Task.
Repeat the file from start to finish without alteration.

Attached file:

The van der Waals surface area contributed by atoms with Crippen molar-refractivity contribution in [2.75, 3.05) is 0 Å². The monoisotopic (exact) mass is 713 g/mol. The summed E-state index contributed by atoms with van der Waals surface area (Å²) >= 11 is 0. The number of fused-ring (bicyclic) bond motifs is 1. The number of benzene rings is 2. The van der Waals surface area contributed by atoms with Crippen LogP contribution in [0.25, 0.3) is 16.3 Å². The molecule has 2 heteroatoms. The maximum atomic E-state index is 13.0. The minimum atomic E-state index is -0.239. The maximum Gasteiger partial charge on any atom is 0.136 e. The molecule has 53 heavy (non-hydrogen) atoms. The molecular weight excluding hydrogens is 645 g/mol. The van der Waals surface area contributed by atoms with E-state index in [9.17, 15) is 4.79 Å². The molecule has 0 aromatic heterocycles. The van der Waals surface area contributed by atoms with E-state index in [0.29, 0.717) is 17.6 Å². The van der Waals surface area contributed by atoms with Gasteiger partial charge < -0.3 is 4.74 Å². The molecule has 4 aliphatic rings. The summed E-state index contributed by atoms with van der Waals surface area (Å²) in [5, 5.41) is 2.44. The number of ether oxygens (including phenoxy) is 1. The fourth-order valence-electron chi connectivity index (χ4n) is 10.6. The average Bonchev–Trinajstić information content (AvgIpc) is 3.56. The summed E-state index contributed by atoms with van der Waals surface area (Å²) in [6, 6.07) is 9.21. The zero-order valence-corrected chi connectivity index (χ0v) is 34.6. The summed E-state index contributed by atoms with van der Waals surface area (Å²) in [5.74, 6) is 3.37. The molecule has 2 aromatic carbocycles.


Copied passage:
The van der Waals surface area contributed by atoms with Crippen molar-refractivity contribution in [2.75, 3.05) is 0 Å². The monoisotopic (exact) mass is 713 g/mol. The summed E-state index contributed by atoms with van der Waals surface area (Å²) >= 11 is 0. The number of fused-ring (bicyclic) bond motifs is 1. The number of benzene rings is 2. The van der Waals surface area contributed by atoms with Crippen LogP contribution in [0.25, 0.3) is 16.3 Å². The molecule has 2 heteroatoms. The maximum atomic E-state index is 13.0. The minimum atomic E-state index is -0.239. The maximum Gasteiger partial charge on any atom is 0.136 e. The molecule has 53 heavy (non-hydrogen) atoms. The molecular weight excluding hydrogens is 645 g/mol. The van der Waals surface area contributed by atoms with E-state index in [9.17, 15) is 4.79 Å². The molecule has 0 aromatic heterocycles. The van der Waals surface area contributed by atoms with E-state index in [0.29, 0.717) is 17.6 Å². The van der Waals surface area contributed by atoms with Gasteiger partial charge < -0.3 is 4.74 Å². The molecule has 4 aliphatic rings. The summed E-state index contributed by atoms with van der Waals surface area (Å²) in [5, 5.41) is 2.44. The number of ether oxygens (including phenoxy) is 1. The fourth-order valence-electron chi connectivity index (χ4n) is 10.6. The average Bonchev–Trinajstić information content (AvgIpc) is 3.56. The summed E-state index contributed by atoms with van der Waals surface area (Å²) in [6, 6.07) is 9.21. The zero-order valence-corrected chi connectivity index (χ0v) is 34.6. The summed E-state index contributed by atoms with van der Waals surface area (Å²) in [5.74, 6) is 3.37. The molecule has 2 aromatic carbocycles.